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-   -   PH Tester / Meter (http://www.hydroponicsonline.com/forums/showthread.php?t=1918)

simon 02-23-2011 10:07 PM

PH Tester / Meter
 
Hi again,

I have right now a Hanna pH Tester with Replaceable Electrode. I am always re calibrating it and just want to do my test and move on with out always re-calibrating it.

Is there a good meter that will for the most part stay in sink for a good bit of time under $200?

Thanks:eek:

GpsFrontier 02-23-2011 10:47 PM

Ya, my recommendation General Hydroponics pH drops. Available at just about any hydroponics supply vendor, and runs about $7 depending on where you get it $8 tops. One bottle lasts me well over 6 months. I can make it last even longer by only filling the test vial about 1/4 the way with nutrient solution (instead of half way), and then all I need to use is about 2 drops of testing fluid. It never needs calibration, or batteries, and there is no chance of false readings that are common with electronic meters.

simon 02-24-2011 10:15 AM

Yea I should know better. I think the reason that I have not used that kind of test is because of using a color chart. Thank you :)

Simon

FYI: Thanks for all your replies and your due-diligence in answering so many questions.;)

GpsFrontier 02-24-2011 07:40 PM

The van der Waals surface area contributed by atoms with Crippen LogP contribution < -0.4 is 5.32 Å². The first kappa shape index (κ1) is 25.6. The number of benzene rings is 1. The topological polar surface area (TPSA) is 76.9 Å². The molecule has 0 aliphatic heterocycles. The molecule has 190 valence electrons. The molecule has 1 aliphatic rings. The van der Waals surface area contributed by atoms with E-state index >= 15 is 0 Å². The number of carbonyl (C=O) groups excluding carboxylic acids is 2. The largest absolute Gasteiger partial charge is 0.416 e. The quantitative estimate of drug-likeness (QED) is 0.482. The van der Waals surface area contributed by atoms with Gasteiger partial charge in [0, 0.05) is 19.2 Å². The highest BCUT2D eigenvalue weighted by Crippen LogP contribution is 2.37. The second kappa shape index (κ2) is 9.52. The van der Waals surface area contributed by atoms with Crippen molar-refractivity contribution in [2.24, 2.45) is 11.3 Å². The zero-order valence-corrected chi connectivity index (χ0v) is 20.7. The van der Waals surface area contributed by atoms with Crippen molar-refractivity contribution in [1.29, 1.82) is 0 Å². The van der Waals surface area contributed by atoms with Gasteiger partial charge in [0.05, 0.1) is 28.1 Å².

2 Attachment(s)
I haven't used any other pH drops other than the General Hydroponics brand drops. But the general hydroponics drops are easy to read the color of, and the color chart is glued to the bottle so you wont be loosing it. Natural sunlight is the best light to view the test in, because sometimes inconsistent or florescent light can make it look like it has a little tint to it. But that is easy to get used to the more you use it, I often check mine at night and need to use the kitchen light to view it with. To me they are very easy to use and read the results.

With plants you don't need to be right at an exact point value such as 5.8, that's to difficult to keep there, not to mention completely unnecessary. Plants do better with a range of pH, rather than a specific point value. Most of the time you will be looking for a bright yellow (6.0), because that's right in the middle of pH range for most plants. You wont really want to go much higher than a light green (6.5), and yellow with a tint of orange is right about (5.5) and you wont really be wanting to go lower than that. So really all you are looking for is what shade of yellow it is. Higher pH fades into a green (the darker green the higher the pH), and lower pH fades into a orange (the darker the orange the lower the pH). Bright yellow is right in the middle (6.0).

P.S. Even if you prefer to use a electronic pH test meter, I would suggest to have some pH drops on hand anyway, because the electric meters can give false results (even when properly cared for).

simon 02-24-2011 09:59 PM

Went and got the Kit today, Works great! Thanks:)


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